View from
The Center

On “The Diversity Paradox”

(Ron Chenoy)

“Similarly, while professional hockey is considered to have an under-representation problem, the same is not considered true for the National Football League or National Basketball Association, in which African Americans are very over-represented.”

It is common today to hear that “more diversity is better” or that “diversity is strength” or that diversity results in better outcomes along any number of dimensions. One may also have noticed, however, that this does not always seem to be the case. While one might hear that there is a problem, for example, in surgery because there is a higher proportion (over-representation) of male surgeons than there are males in the population, one does not hear similar things about professions such as public health that tend to be dominated by women. Similarly, while professional hockey is considered to have an under-representation problem, the same is not considered true for the National Football League or National Basketball Association, in which African Americans are very over-represented. I call this “The Diversity Paradox”: In some cases, a lack of diversity is considered to be a negative requiring remediation, while in other cases a lack of diversity is considered to be fine. How can this be?

The answer boils down to the Critical Social Justice (CSJ) or “Woke” perspective and two of its core tenets. The first tenet is oppression, and the second is equity. With respect to oppression, and as I describe in my 2021 book Counter Wokecraft authored with James Lindsay, according to the CSJ perspective, people are ascribed to (and primarily defined by) their group identity. People’s identities are seen as comprising multiple overlapping dimensions relating to skin color, sex, gender, sexual orientation, and the like. Importantly, each of these identities is also qualified as being either oppressed or privileged, as are the intersections of these identities. As a result, women are considered to be (historically) oppressed as are people who are black. Black women are seen to suffer from oppression on account of being black and on account of being women—and then in addition on account of being black women.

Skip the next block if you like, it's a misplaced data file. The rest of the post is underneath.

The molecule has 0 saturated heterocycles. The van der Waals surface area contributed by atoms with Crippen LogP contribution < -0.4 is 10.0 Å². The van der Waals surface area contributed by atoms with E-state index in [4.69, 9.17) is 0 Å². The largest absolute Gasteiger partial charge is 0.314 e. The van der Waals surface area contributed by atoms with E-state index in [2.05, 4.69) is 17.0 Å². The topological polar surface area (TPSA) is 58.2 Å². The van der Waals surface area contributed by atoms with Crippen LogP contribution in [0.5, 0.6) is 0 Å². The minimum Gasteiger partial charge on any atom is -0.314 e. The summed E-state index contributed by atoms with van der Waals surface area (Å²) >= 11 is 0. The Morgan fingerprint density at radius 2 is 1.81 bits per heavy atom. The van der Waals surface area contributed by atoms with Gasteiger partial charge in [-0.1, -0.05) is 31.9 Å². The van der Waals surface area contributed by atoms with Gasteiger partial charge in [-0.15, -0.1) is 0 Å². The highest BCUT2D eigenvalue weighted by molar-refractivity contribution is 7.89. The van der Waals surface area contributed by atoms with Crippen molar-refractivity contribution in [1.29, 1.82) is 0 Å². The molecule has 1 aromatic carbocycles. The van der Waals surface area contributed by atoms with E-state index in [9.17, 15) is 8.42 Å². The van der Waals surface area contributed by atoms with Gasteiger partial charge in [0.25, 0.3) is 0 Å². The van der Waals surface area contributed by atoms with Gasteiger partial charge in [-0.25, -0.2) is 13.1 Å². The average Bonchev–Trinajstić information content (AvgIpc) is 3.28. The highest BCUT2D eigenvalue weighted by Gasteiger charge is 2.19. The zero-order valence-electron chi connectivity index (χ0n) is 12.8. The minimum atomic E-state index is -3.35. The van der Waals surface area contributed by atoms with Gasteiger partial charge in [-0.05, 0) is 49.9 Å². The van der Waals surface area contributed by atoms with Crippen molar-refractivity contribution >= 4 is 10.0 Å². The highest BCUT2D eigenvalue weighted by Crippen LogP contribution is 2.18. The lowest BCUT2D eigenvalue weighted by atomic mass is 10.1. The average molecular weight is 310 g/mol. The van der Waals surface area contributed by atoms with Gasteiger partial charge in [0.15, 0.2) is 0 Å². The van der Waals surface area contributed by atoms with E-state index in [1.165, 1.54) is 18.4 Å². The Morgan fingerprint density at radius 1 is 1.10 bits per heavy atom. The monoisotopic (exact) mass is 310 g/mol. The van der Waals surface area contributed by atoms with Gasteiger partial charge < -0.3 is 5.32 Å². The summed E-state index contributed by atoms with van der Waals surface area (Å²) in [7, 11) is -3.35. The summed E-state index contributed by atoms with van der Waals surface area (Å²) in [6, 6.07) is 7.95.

White men, on the other hand, are seen as being privileged and (historically) oppressors. Someone’s status as oppressor or oppressed accrues to them by way of their identity. This implies not only that they are recipients of contemporary oppression or privilege but also of historical oppression and privilege. Moreover, the privileged are not only recipients of privilege but are responsible for the implied oppression that such privilege represents—not only currently but historically for oppression imposed by members of their same identity group in the past.

The second tenet is also the goal of the entire CSJ political project: equity. Equity is the retributive redistribution of resources from oppressor (privileged) to oppressed identities. The idea is that any under-representation of an oppressed identity group in any context compared to a reference population is considered to be an indication of discrimination or, indeed, oppression. For example, if fewer than 50.5% of employees at a firm are not women (their proportion in the population of the United States), then this is an indication of discrimination against women. The way to obtain equity is, therefore, to ensure the appropriate representation of each and every identity group, as well as their intersections. Importantly, the appropriate representation is not the representation in a target population but, rather, above their representation in the population. It is for this reason that equity policies increasingly seek to “exceed” or “go beyond” reference population targets. The reason for this is to “redress” historical oppression.

Of course, it is not possible to over-represent some groups while not under-representing others; an over-representation of women necessarily implies an under-representation of men. Because men are seen to be (historical) oppressors it is considered justifiable that they be forced to be under-represented now. It is for this reason that equity is also retributive.

This brings us to the bottom line of The Diversity Paradox and how the paradox is resolved according to the CSJ perspective. It is acceptable to have a lack of diversity if the lack of diversity is caused by an over-representation of a (historically) oppressed identity. If a lack of diversity is caused, on the other hand, by an over-representation of a privileged or oppressor group, it is not acceptable and must be redressed.

Naturally, this is completely contradictory and antithetical to common sense, fairness, and notions of equal treatment. Understanding how to recognize, unpack, and deconstruct such caustic ideas, however, is the first step in being able to reject and combat them.

Charles Pincourt is the pen name of an engineering professor (with a background in the social sciences) at a large North American research university. He maintains a blog dealing with the Critical Social Justice (CSJ) perspective in universities, how it has become so successful there, and what can be done to challenge it. 

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